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Hawaii Business CEO of the Year 2013: Stanley Kuriyama of Alexander & Baldwin

Stanley Kuriyama did something all too rare for a CEO: He put his company’s success ahead of his personal interests.

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Kuriyama’s close associates call him selfless and unassuming. Indeed, according to an informed source, in at least three of the last seven years he has given back to the company pay raises worth hundreds of thousands of dollars. But Kuriyama won’t tell you about that himself.

“That’s just his style,” says the source, who asks not to be identified. “It’s a mark of his character.”

The most recent A&B proxy statement reports Kuriyama’s total annual salary for 2012 at $581,601, with another list of options he can exercise. That brings his total calculated compensation to $2.3 million. (That includes stock awards for 2012 pegged at $629,966; his option awards pegged at $270,004; his nonequity incentive plan compensation at $248,000; and his nonqualified deferred compensation earnings at $563,889.) The documents reveal Kuriyama’s give-back to the company, showing that his salary dropped from its 2010 level of $615,000 with stock options that gave him a total of $3.67 million.

A&B spokeswoman Suzy Hollinger notes that it was Kuriyama who requested that reduction “considering the (smaller) size of the company following separation from Matson.”

While Kuriyama acknowledges that his wife is a Family Court judge – Christine Kuriyama – and his son is in graduate school at the University of Hawaii, he deflects most questions about his personal life. And, though he is firmly in the driver’s seat at A&B, Kuriyama prefers to give his leadership team most of the credit for successes. That’s a key part of Kuriyama’s management style, says Yeaman.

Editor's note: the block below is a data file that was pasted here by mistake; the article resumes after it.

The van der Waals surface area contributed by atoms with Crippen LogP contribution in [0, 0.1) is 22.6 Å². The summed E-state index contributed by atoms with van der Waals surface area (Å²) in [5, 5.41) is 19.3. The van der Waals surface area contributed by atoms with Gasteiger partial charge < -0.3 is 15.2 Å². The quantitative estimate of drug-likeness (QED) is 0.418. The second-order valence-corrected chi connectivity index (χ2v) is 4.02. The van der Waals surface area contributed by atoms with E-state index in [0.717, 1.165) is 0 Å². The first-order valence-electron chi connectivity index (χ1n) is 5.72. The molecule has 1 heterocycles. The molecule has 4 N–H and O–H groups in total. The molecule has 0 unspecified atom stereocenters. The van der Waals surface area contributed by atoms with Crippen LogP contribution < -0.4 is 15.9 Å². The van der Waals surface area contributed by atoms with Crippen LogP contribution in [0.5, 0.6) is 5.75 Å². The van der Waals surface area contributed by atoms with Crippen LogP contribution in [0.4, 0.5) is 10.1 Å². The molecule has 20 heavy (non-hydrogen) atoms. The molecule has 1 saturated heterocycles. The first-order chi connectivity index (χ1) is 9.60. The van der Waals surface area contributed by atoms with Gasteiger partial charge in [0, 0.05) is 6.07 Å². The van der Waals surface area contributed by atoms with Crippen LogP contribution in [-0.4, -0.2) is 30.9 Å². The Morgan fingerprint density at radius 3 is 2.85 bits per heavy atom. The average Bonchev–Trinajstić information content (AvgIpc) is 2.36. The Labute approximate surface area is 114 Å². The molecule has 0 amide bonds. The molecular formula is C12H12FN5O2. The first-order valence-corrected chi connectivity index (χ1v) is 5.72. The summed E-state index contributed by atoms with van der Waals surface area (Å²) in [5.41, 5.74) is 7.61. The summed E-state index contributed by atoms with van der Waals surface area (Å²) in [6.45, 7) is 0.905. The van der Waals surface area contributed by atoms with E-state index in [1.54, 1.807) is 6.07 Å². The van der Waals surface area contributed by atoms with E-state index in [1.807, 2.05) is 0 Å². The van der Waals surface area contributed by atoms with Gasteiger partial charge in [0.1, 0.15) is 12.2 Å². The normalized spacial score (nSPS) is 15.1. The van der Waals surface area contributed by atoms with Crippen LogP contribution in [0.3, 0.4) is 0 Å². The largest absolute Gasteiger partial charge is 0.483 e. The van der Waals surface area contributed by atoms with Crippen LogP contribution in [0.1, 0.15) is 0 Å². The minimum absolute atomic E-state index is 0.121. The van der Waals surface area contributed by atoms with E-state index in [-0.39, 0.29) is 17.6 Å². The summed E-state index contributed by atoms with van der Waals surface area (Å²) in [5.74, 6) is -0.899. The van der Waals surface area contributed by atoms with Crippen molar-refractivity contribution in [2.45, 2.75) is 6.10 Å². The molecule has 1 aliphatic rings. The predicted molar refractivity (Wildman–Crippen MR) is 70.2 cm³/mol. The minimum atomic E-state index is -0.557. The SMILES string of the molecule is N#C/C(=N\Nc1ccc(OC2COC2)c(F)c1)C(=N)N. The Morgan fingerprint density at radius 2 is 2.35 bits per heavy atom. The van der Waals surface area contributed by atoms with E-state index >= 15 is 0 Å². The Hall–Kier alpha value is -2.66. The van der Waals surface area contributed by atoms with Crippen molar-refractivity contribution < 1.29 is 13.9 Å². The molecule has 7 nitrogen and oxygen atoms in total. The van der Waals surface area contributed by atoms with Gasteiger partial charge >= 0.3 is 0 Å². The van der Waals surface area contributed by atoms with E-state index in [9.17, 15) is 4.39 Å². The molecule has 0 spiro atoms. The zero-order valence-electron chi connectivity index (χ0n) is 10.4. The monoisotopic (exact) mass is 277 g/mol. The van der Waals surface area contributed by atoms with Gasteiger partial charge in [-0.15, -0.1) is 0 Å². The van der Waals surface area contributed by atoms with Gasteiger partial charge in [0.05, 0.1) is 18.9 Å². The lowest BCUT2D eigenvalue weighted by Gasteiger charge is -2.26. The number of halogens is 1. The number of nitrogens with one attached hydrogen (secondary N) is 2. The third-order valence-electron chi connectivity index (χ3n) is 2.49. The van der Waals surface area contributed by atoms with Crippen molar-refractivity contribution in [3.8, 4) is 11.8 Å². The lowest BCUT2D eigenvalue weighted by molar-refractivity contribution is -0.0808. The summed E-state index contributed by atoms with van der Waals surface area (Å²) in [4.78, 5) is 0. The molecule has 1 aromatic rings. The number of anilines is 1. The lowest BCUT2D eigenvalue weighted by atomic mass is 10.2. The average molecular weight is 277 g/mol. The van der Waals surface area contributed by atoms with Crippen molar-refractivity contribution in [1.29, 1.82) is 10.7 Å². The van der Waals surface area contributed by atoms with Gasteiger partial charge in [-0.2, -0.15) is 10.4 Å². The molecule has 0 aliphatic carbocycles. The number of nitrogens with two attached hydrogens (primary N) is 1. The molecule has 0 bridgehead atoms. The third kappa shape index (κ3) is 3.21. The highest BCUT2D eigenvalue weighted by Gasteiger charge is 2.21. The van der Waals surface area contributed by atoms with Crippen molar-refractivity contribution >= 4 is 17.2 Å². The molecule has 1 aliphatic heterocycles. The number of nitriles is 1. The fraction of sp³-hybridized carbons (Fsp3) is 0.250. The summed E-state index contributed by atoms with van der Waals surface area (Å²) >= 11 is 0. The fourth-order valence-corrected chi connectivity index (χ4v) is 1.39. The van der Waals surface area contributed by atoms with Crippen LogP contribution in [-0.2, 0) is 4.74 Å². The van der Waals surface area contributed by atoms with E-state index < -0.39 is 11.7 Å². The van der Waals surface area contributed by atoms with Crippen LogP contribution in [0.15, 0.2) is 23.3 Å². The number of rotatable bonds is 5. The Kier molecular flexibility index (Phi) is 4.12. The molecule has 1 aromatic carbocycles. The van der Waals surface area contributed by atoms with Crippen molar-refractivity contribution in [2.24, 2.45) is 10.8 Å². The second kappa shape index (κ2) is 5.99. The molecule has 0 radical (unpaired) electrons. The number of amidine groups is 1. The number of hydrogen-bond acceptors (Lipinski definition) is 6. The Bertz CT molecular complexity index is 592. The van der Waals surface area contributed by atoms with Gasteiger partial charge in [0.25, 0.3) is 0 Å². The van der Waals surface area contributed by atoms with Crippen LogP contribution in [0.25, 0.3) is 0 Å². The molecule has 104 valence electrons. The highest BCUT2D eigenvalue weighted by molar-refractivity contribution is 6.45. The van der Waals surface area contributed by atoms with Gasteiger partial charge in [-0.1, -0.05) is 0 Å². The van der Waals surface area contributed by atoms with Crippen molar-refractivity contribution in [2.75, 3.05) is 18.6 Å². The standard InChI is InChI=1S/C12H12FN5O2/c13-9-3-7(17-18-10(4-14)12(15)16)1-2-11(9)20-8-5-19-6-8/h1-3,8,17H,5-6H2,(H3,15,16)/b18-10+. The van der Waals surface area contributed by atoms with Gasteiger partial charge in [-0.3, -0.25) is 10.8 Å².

“As he will tell you, his team played a significant role in all of these transactions,” Yeaman says. “(But) as the CEO, you’re the visionary and the one leading the team.”

A&B’s decision to pivot back to Hawaii came after the decision to spin off Matson. “In looking at the separation, we had to think about what each company was going to look like,” explains Kuriyama.

“On the real estate side, we knew that as a much smaller company, engaged in a cyclical business on the investment side, we had to answer two questions as we thought about who we would be and look like as a stand-alone company: One, What are our competitive strengths and advantages? And, two, Why would an investor buy stock in a real estate company in the middle of the Pacific Ocean?

“In both cases the answer led back to Hawaii. Our strengths and advantages are clearly Hawaii-based. It’s our home. It’s where we have our relationships, a deep understanding of the market and the economy, and the brand we’ve built up over many years. So that question was an easy one to answer: Hawaii is where our strengths lie.

“But in asking the second question – Why would an investor buy stock in a company in the middle of the Pacific? – the answer is usually because it’s something about Hawaii they like. They see something in Hawaii’s future that makes them interested in investing in Hawaii, whether it’s a turnaround of the economy, the intrinsic value of Hawaii or something else. That’s why all roads led back to Hawaii. So one of the key things is to position our company as a great vehicle for people who want to invest in Hawaii.”

Some might think the decision to separate Matson from A&B would go against Kuriyama’s personal goals – after all, he would be left as CEO of a much smaller company – but he says that wasn’t a factor.

“There are a number of important qualities that go into the making of a good CEO, and those qualities differ depending on the company’s business needs and objectives at the time,” Kuriyama explains. “But if I had to choose just a single quality, I think it would be the ability to place the company’s interests above your own.